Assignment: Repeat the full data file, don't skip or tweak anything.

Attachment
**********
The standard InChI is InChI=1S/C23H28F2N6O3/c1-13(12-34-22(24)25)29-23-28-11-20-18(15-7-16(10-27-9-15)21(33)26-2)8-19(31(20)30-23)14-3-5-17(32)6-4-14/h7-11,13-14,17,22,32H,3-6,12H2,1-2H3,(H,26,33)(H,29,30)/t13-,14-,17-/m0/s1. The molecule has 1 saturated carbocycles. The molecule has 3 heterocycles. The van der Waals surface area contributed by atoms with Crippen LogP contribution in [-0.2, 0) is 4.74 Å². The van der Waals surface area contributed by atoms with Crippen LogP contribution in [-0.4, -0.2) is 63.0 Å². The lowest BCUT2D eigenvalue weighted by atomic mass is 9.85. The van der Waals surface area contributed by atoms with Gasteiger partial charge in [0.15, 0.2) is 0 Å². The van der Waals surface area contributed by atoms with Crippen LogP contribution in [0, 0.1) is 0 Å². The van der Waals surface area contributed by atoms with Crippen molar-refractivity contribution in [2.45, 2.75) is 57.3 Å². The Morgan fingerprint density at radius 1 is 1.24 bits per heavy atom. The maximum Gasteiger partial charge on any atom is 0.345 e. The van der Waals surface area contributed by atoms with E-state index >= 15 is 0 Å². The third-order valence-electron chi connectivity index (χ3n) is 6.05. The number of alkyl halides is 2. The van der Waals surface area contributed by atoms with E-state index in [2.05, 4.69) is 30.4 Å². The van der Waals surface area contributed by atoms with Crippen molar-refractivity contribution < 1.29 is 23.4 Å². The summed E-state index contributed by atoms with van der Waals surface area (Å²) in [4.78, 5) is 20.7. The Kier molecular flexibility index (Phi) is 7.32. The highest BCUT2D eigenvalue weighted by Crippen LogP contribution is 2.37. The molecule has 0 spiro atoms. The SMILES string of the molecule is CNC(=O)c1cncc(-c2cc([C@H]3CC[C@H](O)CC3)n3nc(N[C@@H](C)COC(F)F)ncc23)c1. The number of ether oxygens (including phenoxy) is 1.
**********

The standard InChI is InChI=1S/C23H28F2N6O3/c1-13(12-34-22(24)25)29-23-28-11-20-18(15-7-16(10-27-9-15)21(33)26-2)8-19(31(20)30-23)14-3-5-17(32)6-4-14/h7-11,13-14,17,22,32H,3-6,12H2,1-2H3,(H,26,33)(H,29,30)/t13-,14-,17-/m0/s1. The molecule has 1 saturated carbocycles. The molecule has 3 heterocycles. The van der Waals surface area contributed by atoms with Crippen LogP contribution in [-0.2, 0) is 4.74 Å². The van der Waals surface area contributed by atoms with Crippen LogP contribution in [-0.4, -0.2) is 63.0 Å². The lowest BCUT2D eigenvalue weighted by atomic mass is 9.85. The van der Waals surface area contributed by atoms with Gasteiger partial charge in [0.15, 0.2) is 0 Å². The van der Waals surface area contributed by atoms with Crippen LogP contribution in [0, 0.1) is 0 Å². The van der Waals surface area contributed by atoms with Crippen molar-refractivity contribution in [2.45, 2.75) is 57.3 Å². The Morgan fingerprint density at radius 1 is 1.24 bits per heavy atom. The maximum Gasteiger partial charge on any atom is 0.345 e. The van der Waals surface area contributed by atoms with E-state index >= 15 is 0 Å². The third-order valence-electron chi connectivity index (χ3n) is 6.05. The number of alkyl halides is 2. The van der Waals surface area contributed by atoms with E-state index in [2.05, 4.69) is 30.4 Å². The van der Waals surface area contributed by atoms with Crippen molar-refractivity contribution < 1.29 is 23.4 Å². The summed E-state index contributed by atoms with van der Waals surface area (Å²) in [4.78, 5) is 20.7. The Kier molecular flexibility index (Phi) is 7.32. The highest BCUT2D eigenvalue weighted by Crippen LogP contribution is 2.37. The molecule has 0 spiro atoms. The SMILES string of the molecule is CNC(=O)c1cncc(-c2cc([C@H]3CC[C@H](O)CC3)n3nc(N[C@@H](C)COC(F)F)ncc23)c1. The number of ether oxygens (including phenoxy) is 1.